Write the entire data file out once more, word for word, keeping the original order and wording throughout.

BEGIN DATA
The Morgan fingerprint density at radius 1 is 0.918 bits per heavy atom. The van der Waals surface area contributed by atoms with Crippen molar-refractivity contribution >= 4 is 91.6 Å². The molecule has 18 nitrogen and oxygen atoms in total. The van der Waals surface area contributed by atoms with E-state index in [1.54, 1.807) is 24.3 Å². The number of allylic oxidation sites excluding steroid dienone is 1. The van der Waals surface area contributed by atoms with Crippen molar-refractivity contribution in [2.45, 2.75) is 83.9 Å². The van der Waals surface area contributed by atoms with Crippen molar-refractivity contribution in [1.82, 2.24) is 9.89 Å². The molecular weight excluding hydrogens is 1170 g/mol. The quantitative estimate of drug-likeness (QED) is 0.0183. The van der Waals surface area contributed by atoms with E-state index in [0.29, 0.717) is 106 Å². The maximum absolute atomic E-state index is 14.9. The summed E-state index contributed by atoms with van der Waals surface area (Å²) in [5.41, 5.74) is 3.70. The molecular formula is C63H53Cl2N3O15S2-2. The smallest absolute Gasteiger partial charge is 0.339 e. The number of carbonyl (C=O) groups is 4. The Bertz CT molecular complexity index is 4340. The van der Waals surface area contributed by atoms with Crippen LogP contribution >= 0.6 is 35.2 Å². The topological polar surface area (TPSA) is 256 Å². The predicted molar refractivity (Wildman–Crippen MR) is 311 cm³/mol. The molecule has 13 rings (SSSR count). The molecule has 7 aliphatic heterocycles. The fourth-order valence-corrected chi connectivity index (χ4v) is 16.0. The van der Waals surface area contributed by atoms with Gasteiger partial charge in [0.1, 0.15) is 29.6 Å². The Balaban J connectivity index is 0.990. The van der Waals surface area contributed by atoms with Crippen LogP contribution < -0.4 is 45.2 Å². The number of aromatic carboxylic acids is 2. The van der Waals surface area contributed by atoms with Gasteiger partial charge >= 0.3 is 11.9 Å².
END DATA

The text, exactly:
The Morgan fingerprint density at radius 1 is 0.918 bits per heavy atom. The van der Waals surface area contributed by atoms with Crippen molar-refractivity contribution >= 4 is 91.6 Å². The molecule has 18 nitrogen and oxygen atoms in total. The van der Waals surface area contributed by atoms with E-state index in [1.54, 1.807) is 24.3 Å². The number of allylic oxidation sites excluding steroid dienone is 1. The van der Waals surface area contributed by atoms with Crippen molar-refractivity contribution in [2.45, 2.75) is 83.9 Å². The van der Waals surface area contributed by atoms with Crippen molar-refractivity contribution in [1.82, 2.24) is 9.89 Å². The molecular weight excluding hydrogens is 1170 g/mol. The quantitative estimate of drug-likeness (QED) is 0.0183. The van der Waals surface area contributed by atoms with E-state index in [0.29, 0.717) is 106 Å². The maximum absolute atomic E-state index is 14.9. The summed E-state index contributed by atoms with van der Waals surface area (Å²) in [5.41, 5.74) is 3.70. The molecular formula is C63H53Cl2N3O15S2-2. The smallest absolute Gasteiger partial charge is 0.339 e. The number of carbonyl (C=O) groups is 4. The Bertz CT molecular complexity index is 4340. The van der Waals surface area contributed by atoms with Crippen LogP contribution >= 0.6 is 35.2 Å². The topological polar surface area (TPSA) is 256 Å². The predicted molar refractivity (Wildman–Crippen MR) is 311 cm³/mol. The molecule has 13 rings (SSSR count). The molecule has 7 aliphatic heterocycles. The fourth-order valence-corrected chi connectivity index (χ4v) is 16.0. The van der Waals surface area contributed by atoms with Gasteiger partial charge in [0.1, 0.15) is 29.6 Å². The Balaban J connectivity index is 0.990. The van der Waals surface area contributed by atoms with Crippen LogP contribution < -0.4 is 45.2 Å². The number of aromatic carboxylic acids is 2. The van der Waals surface area contributed by atoms with Gasteiger partial charge >= 0.3 is 11.9 Å².